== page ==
ES.MS. Mathematical Skills ES.MS4. Measure with accuracy and precision (e.g., length, volume, mass, temperature, time)
ES.SIS. Scientific Inquiry Skills Standards ES.SIS2. Design and conduct scientific investigations. ES.SIS2.2. Select required materials, equipment, and conditions for conducting an experiment.
ES.SIS2.5. Employ appropriate methods for accurately and consistently ES.SIS2.5.b. Making and recording measurements at appropriate levels of precision
ES.SIS2.6. Properly use instruments, equipment, and materials (e.g., scales, probeware, meter sticks, microscopes, computers) including set-up, calibration (if required), technique, maintenance, and storage.
ES.SIS2.7. Follow safety guidelines.
P.1. Motion and Forces: Newton's laws of motion and gravitation describe and predict the motion of most objects. P.1.1. Compare and contrast vector quantities (such as, displacement, velocity, acceleration, force, and linear momentum) and scalar quantities (such as, distance, speed, energy, mass, and work).
P.1.2. Distinguish between displacement, distance, velocity, speed, and acceleration. Solve problems involving displacement, distance, velocity, speed, and constant acceleration.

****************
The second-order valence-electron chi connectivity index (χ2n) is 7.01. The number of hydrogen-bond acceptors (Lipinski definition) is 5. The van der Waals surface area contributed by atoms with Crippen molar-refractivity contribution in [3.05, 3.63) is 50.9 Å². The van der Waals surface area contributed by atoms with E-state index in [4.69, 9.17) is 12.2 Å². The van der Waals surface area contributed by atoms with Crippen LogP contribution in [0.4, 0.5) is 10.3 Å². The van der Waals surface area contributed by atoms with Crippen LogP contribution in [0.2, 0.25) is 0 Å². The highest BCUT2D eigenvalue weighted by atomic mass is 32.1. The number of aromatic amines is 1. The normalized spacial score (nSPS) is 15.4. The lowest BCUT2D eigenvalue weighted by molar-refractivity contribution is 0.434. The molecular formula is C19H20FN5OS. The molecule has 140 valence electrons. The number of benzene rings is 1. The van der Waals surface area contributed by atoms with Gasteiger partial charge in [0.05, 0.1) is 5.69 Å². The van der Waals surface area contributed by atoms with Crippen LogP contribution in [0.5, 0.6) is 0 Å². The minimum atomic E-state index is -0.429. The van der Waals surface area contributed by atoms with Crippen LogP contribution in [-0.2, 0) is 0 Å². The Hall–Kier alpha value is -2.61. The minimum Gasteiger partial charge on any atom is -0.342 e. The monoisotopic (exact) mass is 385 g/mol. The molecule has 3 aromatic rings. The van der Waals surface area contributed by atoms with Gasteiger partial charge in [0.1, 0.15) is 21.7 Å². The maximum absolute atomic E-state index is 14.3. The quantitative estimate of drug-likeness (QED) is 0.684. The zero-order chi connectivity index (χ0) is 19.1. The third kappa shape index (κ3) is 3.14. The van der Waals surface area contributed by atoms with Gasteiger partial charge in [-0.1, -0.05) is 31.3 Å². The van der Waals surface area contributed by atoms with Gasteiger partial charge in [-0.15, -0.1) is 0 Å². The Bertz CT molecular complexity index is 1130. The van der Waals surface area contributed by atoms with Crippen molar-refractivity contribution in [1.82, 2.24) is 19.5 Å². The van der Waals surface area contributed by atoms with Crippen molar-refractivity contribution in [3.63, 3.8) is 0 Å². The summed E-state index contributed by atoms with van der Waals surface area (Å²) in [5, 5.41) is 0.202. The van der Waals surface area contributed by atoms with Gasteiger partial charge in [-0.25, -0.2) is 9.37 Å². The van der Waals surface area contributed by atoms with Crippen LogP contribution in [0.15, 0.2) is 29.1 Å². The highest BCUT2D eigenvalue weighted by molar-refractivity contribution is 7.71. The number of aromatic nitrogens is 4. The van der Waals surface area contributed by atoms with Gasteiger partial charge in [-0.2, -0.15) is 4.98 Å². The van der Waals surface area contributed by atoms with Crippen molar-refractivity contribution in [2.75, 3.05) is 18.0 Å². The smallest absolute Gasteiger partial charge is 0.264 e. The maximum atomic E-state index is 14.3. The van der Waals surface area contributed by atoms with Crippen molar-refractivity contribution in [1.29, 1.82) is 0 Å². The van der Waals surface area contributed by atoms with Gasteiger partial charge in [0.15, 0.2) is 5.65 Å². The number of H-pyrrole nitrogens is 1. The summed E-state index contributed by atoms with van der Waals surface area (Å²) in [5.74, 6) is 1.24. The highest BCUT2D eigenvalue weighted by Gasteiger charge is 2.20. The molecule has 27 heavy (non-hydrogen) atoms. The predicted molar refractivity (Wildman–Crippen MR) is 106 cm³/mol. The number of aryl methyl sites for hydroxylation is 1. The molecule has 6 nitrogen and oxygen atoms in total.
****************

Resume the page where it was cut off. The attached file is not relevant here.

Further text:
P.1.3. Create and interpret graphs of 1-dimensional motion, such as position vs. time, distance vs. time, speed vs. time, velocity vs. time, and acceleration vs. time where acceleration is constant.
P.1.4. Interpret and apply Newton's three laws of motion.
P.1.6. Distinguish qualitatively between static and kinetic friction, and describe their effects on the motion of objects.
P.1.8. Describe conceptually the forces involved in circular motion.
P.2. Conservation of Energy and Momentum: The laws of conservation of energy and momentum provide alternate approaches to predict and describe the movement of objects. P.2.2. Interpret and provide examples of how energy can be converted from gravitational potential energy to kinetic energy and vice versa.
P.2.3. Describe both qualitatively and quantitatively how work can be expressed as a change in mechanical energy.